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dc.contributor.advisorDescour, Michael Ren_US
dc.contributor.authorRogers, Jeremy Daviden_US
dc.creatorRogers, Jeremy Daviden_US
dc.date.accessioned2011-12-05T22:36:17Z
dc.date.available2011-12-05T22:36:17Z
dc.date.issued2006en_US
dc.identifier.urihttp://hdl.handle.net/10150/194489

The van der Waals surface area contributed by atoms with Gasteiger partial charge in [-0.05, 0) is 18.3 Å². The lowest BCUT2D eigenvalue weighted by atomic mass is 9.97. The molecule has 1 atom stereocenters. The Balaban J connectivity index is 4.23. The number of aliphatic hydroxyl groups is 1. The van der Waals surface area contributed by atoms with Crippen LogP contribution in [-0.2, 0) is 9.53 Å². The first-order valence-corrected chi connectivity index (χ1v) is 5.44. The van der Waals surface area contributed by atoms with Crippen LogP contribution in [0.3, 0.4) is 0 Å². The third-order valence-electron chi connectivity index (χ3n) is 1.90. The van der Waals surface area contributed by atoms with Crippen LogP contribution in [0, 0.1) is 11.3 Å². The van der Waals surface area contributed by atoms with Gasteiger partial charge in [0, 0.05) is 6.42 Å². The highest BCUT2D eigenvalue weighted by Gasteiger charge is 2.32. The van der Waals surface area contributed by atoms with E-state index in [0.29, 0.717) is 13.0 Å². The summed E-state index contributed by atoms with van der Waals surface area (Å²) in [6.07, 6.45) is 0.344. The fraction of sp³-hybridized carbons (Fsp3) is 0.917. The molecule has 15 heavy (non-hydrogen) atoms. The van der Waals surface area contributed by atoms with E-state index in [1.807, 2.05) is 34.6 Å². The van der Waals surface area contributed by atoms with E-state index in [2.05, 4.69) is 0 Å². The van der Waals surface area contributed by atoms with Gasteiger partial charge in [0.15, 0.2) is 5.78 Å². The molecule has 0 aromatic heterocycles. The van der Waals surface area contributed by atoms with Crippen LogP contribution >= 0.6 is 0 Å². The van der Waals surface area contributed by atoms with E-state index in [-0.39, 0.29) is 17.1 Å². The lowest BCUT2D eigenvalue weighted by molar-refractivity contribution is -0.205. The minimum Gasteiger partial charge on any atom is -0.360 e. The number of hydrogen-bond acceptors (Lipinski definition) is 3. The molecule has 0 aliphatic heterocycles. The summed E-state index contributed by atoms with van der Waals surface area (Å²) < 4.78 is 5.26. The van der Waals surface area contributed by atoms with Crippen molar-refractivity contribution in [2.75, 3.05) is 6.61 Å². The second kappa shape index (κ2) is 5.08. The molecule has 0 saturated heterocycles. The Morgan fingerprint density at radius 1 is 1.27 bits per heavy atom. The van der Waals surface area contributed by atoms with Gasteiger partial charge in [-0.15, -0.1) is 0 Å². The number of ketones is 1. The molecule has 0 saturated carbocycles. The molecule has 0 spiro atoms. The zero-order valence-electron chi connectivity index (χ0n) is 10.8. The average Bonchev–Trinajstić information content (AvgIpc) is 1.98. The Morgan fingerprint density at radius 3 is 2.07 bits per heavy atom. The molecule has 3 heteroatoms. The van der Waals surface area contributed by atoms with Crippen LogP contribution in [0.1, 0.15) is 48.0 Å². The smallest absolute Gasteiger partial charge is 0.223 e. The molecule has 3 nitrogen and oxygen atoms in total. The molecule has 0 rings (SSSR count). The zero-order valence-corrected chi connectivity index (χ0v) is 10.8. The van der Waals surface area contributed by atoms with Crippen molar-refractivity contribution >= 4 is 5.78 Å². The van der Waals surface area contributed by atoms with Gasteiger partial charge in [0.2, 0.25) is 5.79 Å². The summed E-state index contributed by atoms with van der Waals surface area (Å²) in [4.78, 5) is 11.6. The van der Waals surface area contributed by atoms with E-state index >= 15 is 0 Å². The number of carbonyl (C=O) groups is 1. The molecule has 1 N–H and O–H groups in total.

dc.description.abstractSuccessful treatment of many types of cancer is improved when early detection is possible. One method of early detection is microscopic inspection of the tissue at risk. Microscopic inspection can be performed by extracting a biopsy and using traditional microscopes, but biopsy is painful and inconvenient which limits its use. An alternative is in vivo microscopy using an endoscope or microendoscopy. This dissertation describes the design, construction, and evaluation of a miniature microscope or microendoscope based on new microfabrication technologies.All components typically found in a traditional bench-top microscope were designed and built on a miniature scale. The objective was comprised of one planoconvex spherical glass lens and three printed microlenses. The printed lenses were patterned using grayscale lithography in a custom engineered photosensitive hybrid sol-gel glass material. Illumination was delivered by high-brightness Light Emitting Diodes (LEDs) via multimode fiber. The design incorporated a custom imaging detector and a Micro-Electrical-Mechanical-Systems (MEMS) actuator for optical sectioning using structured illumination. The opto-mechanical system is designed using a new concept called "zero alignment assembly" in which the lens elements snap into place and are constrained to a precise position with tolerances tighter than the optical tolerances. This scheme requires no post-assembly alignment or adjustment and simplifies system assembly. The miniature microscope was designed to image in several modes including reflectance, fluorescence, and using structured illumination for optical sectioning. A unique optical design incorporated tilted elements to remove ghost images and internal reflections from the image plane. This design enabled microscopic imaging of extremely low reflectance samples like tissue where the "in-focus" component of the object reflects only 0.04% of the illumination. The miniature microscope was built and tested by imaging a variety of test objects including cancer tissue phantoms and pig tissue. The results demonstrated the successful implementation of many new microfabrication technologies and design concepts to build a working prototype miniature microscope measuring only 3x4x15 mm capable of imaging cellular structure of tissue in reflectance or flourescence.